Legal Newsline

Monday, February 24, 2020

Pre-K teacher loses wrongful termination, slander case against Catholic school

By Nicholas Gueguen | Mar 15, 2017

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MANCHESTER, N.H. (Legal Newsline) – The New Hampshire Supreme Court on Feb. 24 decided to uphold the decision of the Hillsborough Superior Court to dismiss allegations against the Roman Catholic Bishop of Manchester, or Saint Christopher School, in the case of Beverly A. Cluff-Landry v. the Roman Catholic Bishop of Manchester.

In its decision, the Supreme Court explained that Cluff-Landry taught at Saint Christopher School. According to the factual background of the case laid out in the decision, Cluff-Landry, who taught pre-kindergarten, told the principal about a student that was acting up in the pre-kindergarten class and that Cluff-Landry was concerned that the school didn't have the resources to handle the student's behavior.

Cluff-Landry told the principal that the student's behavior went against the student-parent handbook, and the principal allegedly laughed off the concerns.

Even though Cluff-Landry told the principal about the student, the principal just told her that the student was immature and needed to go through pre-kindergarten again.

Cluff-Landry alleged that the principal began to get back at her. She said on Jan. 27, 2012, the principal came in around 45 minutes before school began and spoke loudly about an incident the day before in which the student had a part. According to the decision, Cluff-Landry told the principal that she was not there when the incident happened but that she would investigate.

Cluff-Landry went to her car, and when she came back in at the time she'd normally show up to work, she found that the principal called in a substitute for her.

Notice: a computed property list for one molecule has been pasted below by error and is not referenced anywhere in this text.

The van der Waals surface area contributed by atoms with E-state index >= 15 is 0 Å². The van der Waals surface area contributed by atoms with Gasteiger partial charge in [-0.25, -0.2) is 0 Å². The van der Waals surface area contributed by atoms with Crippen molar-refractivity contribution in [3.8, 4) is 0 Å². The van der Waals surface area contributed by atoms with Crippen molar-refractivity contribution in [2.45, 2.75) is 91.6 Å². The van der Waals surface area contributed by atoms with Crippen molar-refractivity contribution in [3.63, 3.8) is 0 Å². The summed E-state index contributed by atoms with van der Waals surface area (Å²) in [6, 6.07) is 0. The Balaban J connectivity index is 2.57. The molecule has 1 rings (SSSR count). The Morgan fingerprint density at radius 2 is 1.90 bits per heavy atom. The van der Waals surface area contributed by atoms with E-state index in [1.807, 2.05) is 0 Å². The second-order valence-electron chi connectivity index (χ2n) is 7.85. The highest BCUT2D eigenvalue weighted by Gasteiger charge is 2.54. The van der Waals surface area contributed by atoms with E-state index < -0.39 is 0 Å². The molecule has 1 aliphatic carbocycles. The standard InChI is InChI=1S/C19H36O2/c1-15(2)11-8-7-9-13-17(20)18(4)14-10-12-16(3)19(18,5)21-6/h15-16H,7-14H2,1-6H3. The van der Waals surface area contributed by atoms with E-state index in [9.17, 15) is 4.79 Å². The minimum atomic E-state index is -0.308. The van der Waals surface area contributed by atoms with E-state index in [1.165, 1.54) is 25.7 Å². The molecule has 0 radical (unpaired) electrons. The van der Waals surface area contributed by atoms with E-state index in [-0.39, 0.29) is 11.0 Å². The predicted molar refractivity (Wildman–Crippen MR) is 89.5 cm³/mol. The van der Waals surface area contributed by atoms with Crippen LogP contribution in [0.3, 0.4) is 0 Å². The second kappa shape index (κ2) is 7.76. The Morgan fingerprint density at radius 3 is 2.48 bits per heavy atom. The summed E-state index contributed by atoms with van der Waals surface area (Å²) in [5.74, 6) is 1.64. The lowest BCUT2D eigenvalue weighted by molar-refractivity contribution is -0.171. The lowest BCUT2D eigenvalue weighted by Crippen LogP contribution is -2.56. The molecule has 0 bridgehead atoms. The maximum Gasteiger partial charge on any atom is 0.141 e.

Parents of one of Cluff-Landry's students reported that January that the student bullied their daughter, and the principal expelled that student. At that time, Cluff-Landry alleged the principal began to retaliate against her. The principal sent Cluff-Landry a letter of insubordination for the Jan. 27 incident on Feb. 3 of that school year and put Cluff-Landry on a teacher improvement plan on Feb. 22.

The principal began watching Cluff-Landry in her classroom in March of that school year, and on April 13, 2012, the principal gave Cluff-Landry a report of observations in which she said Cluff-Landry needed to improve her conflict-resolution plans, needed to be accountable for what goes on with students in her classroom, and needed to improve her work with other teachers and teacher aides in her classroom.

The principal told Cluff-Landry on April 15, 2012, that the school would not be renewing her contract, and that her contract would end on or before June 30. Cluff-Landry finished her work at the school on June 15, the decision states.

The New Hampshire Supreme Court stated that Cluff-Landry then hired Allison & Taylor Inc., to see how St. Christopher School was referring her. Allison & Taylor called the school principal Aug. 5, 2014, and the principal said that Cluff-Landry left on bad terms, had bad relationships with her co-workers and couldn't control her classroom like she needed to.